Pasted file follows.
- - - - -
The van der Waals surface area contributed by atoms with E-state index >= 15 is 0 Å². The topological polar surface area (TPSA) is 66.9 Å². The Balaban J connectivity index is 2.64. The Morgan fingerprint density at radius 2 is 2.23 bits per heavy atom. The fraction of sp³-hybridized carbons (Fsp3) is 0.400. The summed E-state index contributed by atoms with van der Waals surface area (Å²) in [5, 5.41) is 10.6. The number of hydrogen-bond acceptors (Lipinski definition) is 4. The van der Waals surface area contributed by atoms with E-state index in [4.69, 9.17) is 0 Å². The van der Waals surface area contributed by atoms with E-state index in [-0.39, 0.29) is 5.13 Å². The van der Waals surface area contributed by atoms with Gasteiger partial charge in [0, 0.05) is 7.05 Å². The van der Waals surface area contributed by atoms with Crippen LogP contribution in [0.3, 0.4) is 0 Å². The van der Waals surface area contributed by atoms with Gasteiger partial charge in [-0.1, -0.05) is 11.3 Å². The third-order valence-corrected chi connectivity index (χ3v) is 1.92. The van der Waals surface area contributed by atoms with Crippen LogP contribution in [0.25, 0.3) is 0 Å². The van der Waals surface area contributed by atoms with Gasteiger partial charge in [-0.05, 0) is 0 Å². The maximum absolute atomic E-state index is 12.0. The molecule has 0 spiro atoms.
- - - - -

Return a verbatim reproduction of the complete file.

The van der Waals surface area contributed by atoms with E-state index >= 15 is 0 Å². The topological polar surface area (TPSA) is 66.9 Å². The Balaban J connectivity index is 2.64. The Morgan fingerprint density at radius 2 is 2.23 bits per heavy atom. The fraction of sp³-hybridized carbons (Fsp3) is 0.400. The summed E-state index contributed by atoms with van der Waals surface area (Å²) in [5, 5.41) is 10.6. The number of hydrogen-bond acceptors (Lipinski definition) is 4. The van der Waals surface area contributed by atoms with E-state index in [4.69, 9.17) is 0 Å². The van der Waals surface area contributed by atoms with E-state index in [-0.39, 0.29) is 5.13 Å². The van der Waals surface area contributed by atoms with Gasteiger partial charge in [0, 0.05) is 7.05 Å². The van der Waals surface area contributed by atoms with Crippen LogP contribution in [0.3, 0.4) is 0 Å². The van der Waals surface area contributed by atoms with Gasteiger partial charge in [-0.1, -0.05) is 11.3 Å². The third-order valence-corrected chi connectivity index (χ3v) is 1.92. The van der Waals surface area contributed by atoms with Crippen LogP contribution in [0.25, 0.3) is 0 Å². The van der Waals surface area contributed by atoms with Gasteiger partial charge in [-0.05, 0) is 0 Å². The maximum absolute atomic E-state index is 12.0. The molecule has 0 spiro atoms.